In 1944, the representatives of 44 countries met at Bretton Woods, New Hampshire in the United states. The purpose of the meet was to create a Framework of the international monetary system. The conference of the Bretton Wood laid down the following guidelines for operating the world monetary system.
- The international monetary system should facilitate unrestricted trade and investment.
- The national currencies should be defined in terms of gold parities and there would be fixed exchange rates.
- The international liquidity will enable the countries to overcome the temporary BOP deficits.
Though initially the Bretten Wood System worked well, trouble started in 1971 when the United States’ dollar became in-convertible into gold.
Dollar crisis of 1971:
The following factors led to the dollar crisis of 1971.
Massive military aid:
In the aftermath of the World war II, U.S. followed a large scale economic assistance programme. It financed the reconstruction and rehabilitation of western Europe. Massive financial aid to such activities has depleted the American resources. Moreover, USA involved itself in many international issues and extension of military aid to nations. These had an adverse impact on the US economy.
U.S had spent a considerable amount of money during the Vietnam war. The amount spent was equal to one-third of its total federal spending. This massive expenditure was a major set back to U.S economy then.
Unproductive spending in space programme:
The U.S has spent extravagant sums of money in space research. Launching trips to the moon and programmes in space research resulted in massive spending. This has drained their resources and had an adverse effect on its economy.
Massive economic and military aid, costly Vietnam war and extravagance in space programmes had ultimately resulted in deficit financing and adverse balance of payments. The deficit financing in US which was usually 3 billion dollars a year increased to 11 billion dollars in 1970. The first three months of 1971 alone witnessed a deficit of 5 billion dollars.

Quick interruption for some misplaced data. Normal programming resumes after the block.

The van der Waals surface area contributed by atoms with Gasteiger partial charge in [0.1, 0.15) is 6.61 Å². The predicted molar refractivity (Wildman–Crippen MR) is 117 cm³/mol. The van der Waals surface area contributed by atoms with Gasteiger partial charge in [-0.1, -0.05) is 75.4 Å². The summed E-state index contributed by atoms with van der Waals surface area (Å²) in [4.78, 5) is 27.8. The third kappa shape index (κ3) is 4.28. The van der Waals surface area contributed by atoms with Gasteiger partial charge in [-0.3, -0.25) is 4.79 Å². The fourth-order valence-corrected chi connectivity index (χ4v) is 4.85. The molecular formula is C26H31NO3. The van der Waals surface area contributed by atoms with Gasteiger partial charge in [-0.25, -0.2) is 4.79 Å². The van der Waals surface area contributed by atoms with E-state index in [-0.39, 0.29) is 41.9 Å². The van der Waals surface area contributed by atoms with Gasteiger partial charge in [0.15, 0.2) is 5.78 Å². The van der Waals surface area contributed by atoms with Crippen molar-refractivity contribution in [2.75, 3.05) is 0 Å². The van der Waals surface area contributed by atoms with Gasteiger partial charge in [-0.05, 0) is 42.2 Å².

The most serious problem that arose in U.S was the rising wage-efficiency ratio. Wages increased to a tune of 10 per cent a year while the rise in efficiency was only 3 per cent. As a result, U.S entrepreneurs shifted their investments to other developed countries of Europe. This enabled other countries to grow strong and pose intense competition to US in the world markets. At the same time, American industries were deprived of the investment finance. There was loss of jobs in the US economy. The foreign affiliates of U.S companies were regarded as anti-American. Direct investments of U.S firms in foreign countries increased from 3.8 billion dollars to 12.7 billion dollars during a decade, ending in 1970.
Monetary system after the collapse of Bretton Wood System:
After the collapse of the , IMF shouldered the responsibility of maintaining international monetary stability. It had appointed a committee represented by 20 countries to deal with the issue. India was one among them. The committee identified liquidity, confidence and adjustment as the areas of inefficiency in the Bretton Woods System.
Inspite of the prolonged discussions undertaken between 1972 and 1974, the committee could not reform the system. However, the agreement reached at Jamaica in 1976 brought about constructive amendments in the Articles of Agreement of the IMF. The important ones are as follows:
- Since 1978, the special drawing rights (SDR) were introduced in the place of gold as a reserve asset system. The official price of the gold was abolished and the restrictions on its sale in the open market were removed. National currencies constitute the major portion of reserve assets. About 75% of them is in U.S dollars. SDR is not related to gold
and its has been linked with all major currencies.
- The member countries were allowed either to float or peg their currencies. The exchange rate of one currency may be pegged to the currency of a particular country. The exchange rate is fixed under the guidelines and supervision of IMF.
Limitations of present monetary system:
The following are the shortcomings of the present monetary system.
- As a variety of exchange rate regime is in force, the supervision of it becomes difficult.
- The reserve asset system is dependent upon the portfolio decisions of central Bankers.
- There are no accepted rules governing the adjustments to payment imbalances.
- Floating exchange rates cause uncertainty in international trade and large disequilibrium in exchange rate.
- The present international monetary system suffers from wide fluctuations